JERUSALEM – Few Americans, Europeans or others outside of Israel realize just how rapidly the threat of war between Israel, Iran and Hezbollah is rising.
But rising it is.
To be sure, no one in Jerusalem wants to take preemptive military action to neutralize Iranian nuclear sites unless it becomes absolutely necessary.
Israeli political, military and intelligence leaders know all too well that the terror masters in Tehran will retaliate by ordering Hezbollah – Iran’s terror proxy force in Lebanon – to fire all or part of their arsenal of 150,000 or so missiles against Israeli civilian targets.
Such a massive missile barrage would likely overwhelm even Israel’s state-of-the-art missile and rocket defense system.
The number of Israeli casualties could be horrific.
So, too, would be the damage to Israeli homes, hospitals, businesses, factories and other infrastructure – and to the country’s export-driven economy.
That said, with Iranian leaders aggressively enriching uranium closer and closer to bomb-making purity – and the Biden administration talking openly about relaxing sanctions on Iran and reentering the highly-flawed nuclear deal that the Trump administration withdrew from – there is a growing sense in Jerusalem that war may be coming.
That’s why, despite the coronavirus raging across Europe, Israeli President Reuven Rivlin went to Germany, Austria and France this week.
That’s why he took IDF Chief of Staff Aviv Kochavi with him.
That’s also why Israeli Foreign Minister Gabi Ashkenazi simultaneously headed to Moscow on Monday to meet with Russian Foreign Minister Sergei Lavrov.
Lavrov, after all, just welcomed a delegation of high-level Hezbollah operatives.
All three Israeli leaders made these emergency trips to brief European and Russian officials on the growing threat of war.
They also sought to enlist the urgent and active assistance of NATO and Russia to pressure Iran to give up its nuclear ambitions and to restrain Hezbollah from doing anything foolish in the Lebanon theater.
What makes these trips especially noteworthy is the fact that Prime Minister Benjamin Netanyahu has in recent months canceled his own plans to travel to the United Arab Emirates four separate times.
Think of that: The dangers of the coronavirus prevented Netanyahu from discussing peace with Israel’s most recent Arab peace partners. By sharp contrast, however, the growing dangers of war with Iran and Hezbollah threats compelled Rivlin, Kochavi and Ashkenazi to deploy four European capitals.
That tells us something important.
But Rivlin isn’t done.
Now he wants to address a Joint Session of Congress in Washington.
Sources in Rivlin’s office tell ALL ISRAEL NEWS that Rivlin has been formally invited and expressed his desire to accept.
The timing of Rivlin’s speech – which would be his first to Congress, and perhaps one of his last major speeches before he leaves office this summer – is dependent on when Congress can meet all together given COVID-19 restrictions.
ADDRESSING THE THREAT FROM IRAN AND HEZBOLLAH
“The State of Israel reserves the right and the duty to protect its citizens from all threats – from Iran and from the terrorist organizations active in the region” such as Hezbollah, Rivlin said in Vienna during a working meeting with the Austrian president and chancellor.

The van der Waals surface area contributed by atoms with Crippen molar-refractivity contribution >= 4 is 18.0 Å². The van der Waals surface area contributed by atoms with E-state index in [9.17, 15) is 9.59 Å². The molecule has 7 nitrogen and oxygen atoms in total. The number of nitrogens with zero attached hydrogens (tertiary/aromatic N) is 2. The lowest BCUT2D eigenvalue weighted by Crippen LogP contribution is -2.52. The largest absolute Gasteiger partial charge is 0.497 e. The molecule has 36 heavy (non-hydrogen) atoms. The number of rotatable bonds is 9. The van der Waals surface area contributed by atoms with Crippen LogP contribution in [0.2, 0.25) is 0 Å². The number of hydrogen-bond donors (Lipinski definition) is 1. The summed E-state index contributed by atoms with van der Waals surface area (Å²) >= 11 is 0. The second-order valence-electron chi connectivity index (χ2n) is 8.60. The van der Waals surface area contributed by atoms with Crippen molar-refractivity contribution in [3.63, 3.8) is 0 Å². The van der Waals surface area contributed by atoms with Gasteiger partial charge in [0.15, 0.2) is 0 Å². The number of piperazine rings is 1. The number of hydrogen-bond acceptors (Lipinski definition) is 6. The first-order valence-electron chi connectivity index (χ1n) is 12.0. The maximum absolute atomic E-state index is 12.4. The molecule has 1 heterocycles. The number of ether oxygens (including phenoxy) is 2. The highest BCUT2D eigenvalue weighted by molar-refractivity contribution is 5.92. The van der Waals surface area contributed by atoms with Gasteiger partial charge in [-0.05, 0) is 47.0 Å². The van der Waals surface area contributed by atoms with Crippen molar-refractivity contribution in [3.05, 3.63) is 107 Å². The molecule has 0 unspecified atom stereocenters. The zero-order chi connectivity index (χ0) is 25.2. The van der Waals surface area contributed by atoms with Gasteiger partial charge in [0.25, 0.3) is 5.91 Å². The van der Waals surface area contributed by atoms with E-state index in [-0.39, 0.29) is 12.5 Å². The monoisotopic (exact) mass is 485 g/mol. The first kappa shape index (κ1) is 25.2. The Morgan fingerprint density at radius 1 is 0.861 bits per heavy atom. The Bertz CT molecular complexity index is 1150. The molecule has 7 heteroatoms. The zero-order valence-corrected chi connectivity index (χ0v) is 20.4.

“The international community must recognize the threat Iran poses and take an uncompromising position on its nuclear project and its support for terrorist organizations,” he added.
In all three countries, IDF Chief of Staff Kochavi briefed European leaders at the highest levels on “the failures of the current Iranian nuclear deal, which allows Iran to continue significantly increasing the number of centrifuges in the years ahead as well as the quantity and quality of enriched material,” an aide told reporters. “He also noted the absence of inspection on the field of nuclear weapons development.”
Kochavi “emphasized that everything must be done to prevent Iran from acquiring military nuclear capability” and that “any future agreement must include restrictions that have no end date.”
ADDRESSING THE THREAT FROM THE ICC
At the same time, Rivlin and Kochavi fiercely denounced the anti-Israel actions of the International Criminal Court (ICC) which is threatening to prosecute Israeli leaders and military officers for acting in self-defense against terrorist threats in the region.
They are not only worried that the ICC actions could penalize or even imprison Israeli leaders for past actions, but seriously complicate IDF actions in future wars – perhaps in the very near future – against enemies like Hezbollah in Lebanon.
“The decision of the [ICC] is morally and legally bankrupt,” Rivlin said in a meeting with French President Emmanuel Macron.
“In the arena of asymmetric armed conflict, states like Israel that are committed to international law are vulnerable to cynical terrorist organizations that hide militants and weapons in the heart of civilian areas,” Rivlin noted. “In such cases, we need international law to say not only what is not allowed, but also about what a state that wants to protects the lives of its civilians is allowed to do.”
“International law cannot be a suicide pact,” Rivlin stressed.
Joel C. Rosenberg is the editor-in-chief of ALL ISRAEL NEWS and ALL ARAB NEWS and the President and CEO of Near East Media. A New York Times best-selling author, Middle East analyst, and Evangelical leader, he lives in Jerusalem with his wife and sons.